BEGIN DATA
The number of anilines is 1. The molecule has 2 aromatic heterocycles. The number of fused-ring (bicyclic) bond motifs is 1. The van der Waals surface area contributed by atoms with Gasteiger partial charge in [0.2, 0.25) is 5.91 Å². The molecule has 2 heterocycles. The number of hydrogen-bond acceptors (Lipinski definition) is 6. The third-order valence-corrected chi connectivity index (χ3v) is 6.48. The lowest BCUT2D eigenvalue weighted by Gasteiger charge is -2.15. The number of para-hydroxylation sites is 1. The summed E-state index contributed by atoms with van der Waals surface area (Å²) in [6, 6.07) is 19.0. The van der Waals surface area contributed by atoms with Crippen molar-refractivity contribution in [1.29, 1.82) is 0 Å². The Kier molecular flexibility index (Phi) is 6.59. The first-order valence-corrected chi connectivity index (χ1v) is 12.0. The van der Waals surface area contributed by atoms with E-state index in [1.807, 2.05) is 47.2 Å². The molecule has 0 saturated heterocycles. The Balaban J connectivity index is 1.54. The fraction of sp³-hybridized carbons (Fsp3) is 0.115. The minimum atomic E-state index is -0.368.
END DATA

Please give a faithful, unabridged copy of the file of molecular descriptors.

The number of anilines is 1. The molecule has 2 aromatic heterocycles. The number of fused-ring (bicyclic) bond motifs is 1. The van der Waals surface area contributed by atoms with Gasteiger partial charge in [0.2, 0.25) is 5.91 Å². The molecule has 2 heterocycles. The number of hydrogen-bond acceptors (Lipinski definition) is 6. The third-order valence-corrected chi connectivity index (χ3v) is 6.48. The lowest BCUT2D eigenvalue weighted by Gasteiger charge is -2.15. The number of para-hydroxylation sites is 1. The summed E-state index contributed by atoms with van der Waals surface area (Å²) in [6, 6.07) is 19.0. The van der Waals surface area contributed by atoms with Crippen molar-refractivity contribution in [1.29, 1.82) is 0 Å². The Kier molecular flexibility index (Phi) is 6.59. The first-order valence-corrected chi connectivity index (χ1v) is 12.0. The van der Waals surface area contributed by atoms with E-state index in [1.807, 2.05) is 47.2 Å². The molecule has 0 saturated heterocycles. The Balaban J connectivity index is 1.54. The fraction of sp³-hybridized carbons (Fsp3) is 0.115. The minimum atomic E-state index is -0.368.